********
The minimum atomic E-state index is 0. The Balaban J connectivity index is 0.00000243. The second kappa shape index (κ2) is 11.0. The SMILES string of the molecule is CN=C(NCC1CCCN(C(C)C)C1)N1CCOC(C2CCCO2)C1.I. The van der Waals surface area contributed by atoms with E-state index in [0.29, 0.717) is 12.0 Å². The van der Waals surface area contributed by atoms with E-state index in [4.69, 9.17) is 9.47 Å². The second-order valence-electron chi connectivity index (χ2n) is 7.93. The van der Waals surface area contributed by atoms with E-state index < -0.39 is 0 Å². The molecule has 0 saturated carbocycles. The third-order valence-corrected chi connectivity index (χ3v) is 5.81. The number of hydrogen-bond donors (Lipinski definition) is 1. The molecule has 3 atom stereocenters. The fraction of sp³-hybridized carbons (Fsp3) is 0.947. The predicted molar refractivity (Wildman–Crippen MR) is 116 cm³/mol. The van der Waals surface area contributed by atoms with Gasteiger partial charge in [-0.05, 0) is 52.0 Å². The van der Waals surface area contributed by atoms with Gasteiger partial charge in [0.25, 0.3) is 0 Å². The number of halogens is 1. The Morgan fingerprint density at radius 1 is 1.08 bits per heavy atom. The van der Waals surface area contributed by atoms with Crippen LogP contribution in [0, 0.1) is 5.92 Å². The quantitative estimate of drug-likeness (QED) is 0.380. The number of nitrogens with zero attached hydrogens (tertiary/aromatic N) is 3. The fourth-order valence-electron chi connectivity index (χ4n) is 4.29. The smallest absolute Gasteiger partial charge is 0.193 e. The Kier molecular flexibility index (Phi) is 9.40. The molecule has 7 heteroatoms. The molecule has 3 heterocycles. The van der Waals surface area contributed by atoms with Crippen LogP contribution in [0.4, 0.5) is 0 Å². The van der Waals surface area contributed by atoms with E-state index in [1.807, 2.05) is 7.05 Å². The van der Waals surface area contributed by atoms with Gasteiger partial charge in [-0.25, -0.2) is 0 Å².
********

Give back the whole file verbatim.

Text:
The minimum atomic E-state index is 0. The Balaban J connectivity index is 0.00000243. The second kappa shape index (κ2) is 11.0. The SMILES string of the molecule is CN=C(NCC1CCCN(C(C)C)C1)N1CCOC(C2CCCO2)C1.I. The van der Waals surface area contributed by atoms with E-state index in [0.29, 0.717) is 12.0 Å². The van der Waals surface area contributed by atoms with E-state index in [4.69, 9.17) is 9.47 Å². The second-order valence-electron chi connectivity index (χ2n) is 7.93. The van der Waals surface area contributed by atoms with E-state index < -0.39 is 0 Å². The molecule has 0 saturated carbocycles. The third-order valence-corrected chi connectivity index (χ3v) is 5.81. The number of hydrogen-bond donors (Lipinski definition) is 1. The molecule has 3 atom stereocenters. The fraction of sp³-hybridized carbons (Fsp3) is 0.947. The predicted molar refractivity (Wildman–Crippen MR) is 116 cm³/mol. The van der Waals surface area contributed by atoms with Gasteiger partial charge in [-0.05, 0) is 52.0 Å². The van der Waals surface area contributed by atoms with Gasteiger partial charge in [0.25, 0.3) is 0 Å². The number of halogens is 1. The Morgan fingerprint density at radius 1 is 1.08 bits per heavy atom. The van der Waals surface area contributed by atoms with Crippen LogP contribution in [0, 0.1) is 5.92 Å². The quantitative estimate of drug-likeness (QED) is 0.380. The number of nitrogens with zero attached hydrogens (tertiary/aromatic N) is 3. The fourth-order valence-electron chi connectivity index (χ4n) is 4.29. The smallest absolute Gasteiger partial charge is 0.193 e. The Kier molecular flexibility index (Phi) is 9.40. The molecule has 7 heteroatoms. The molecule has 3 heterocycles. The van der Waals surface area contributed by atoms with Crippen LogP contribution in [0.4, 0.5) is 0 Å². The van der Waals surface area contributed by atoms with E-state index in [1.807, 2.05) is 7.05 Å². The van der Waals surface area contributed by atoms with Gasteiger partial charge in [-0.25, -0.2) is 0 Å².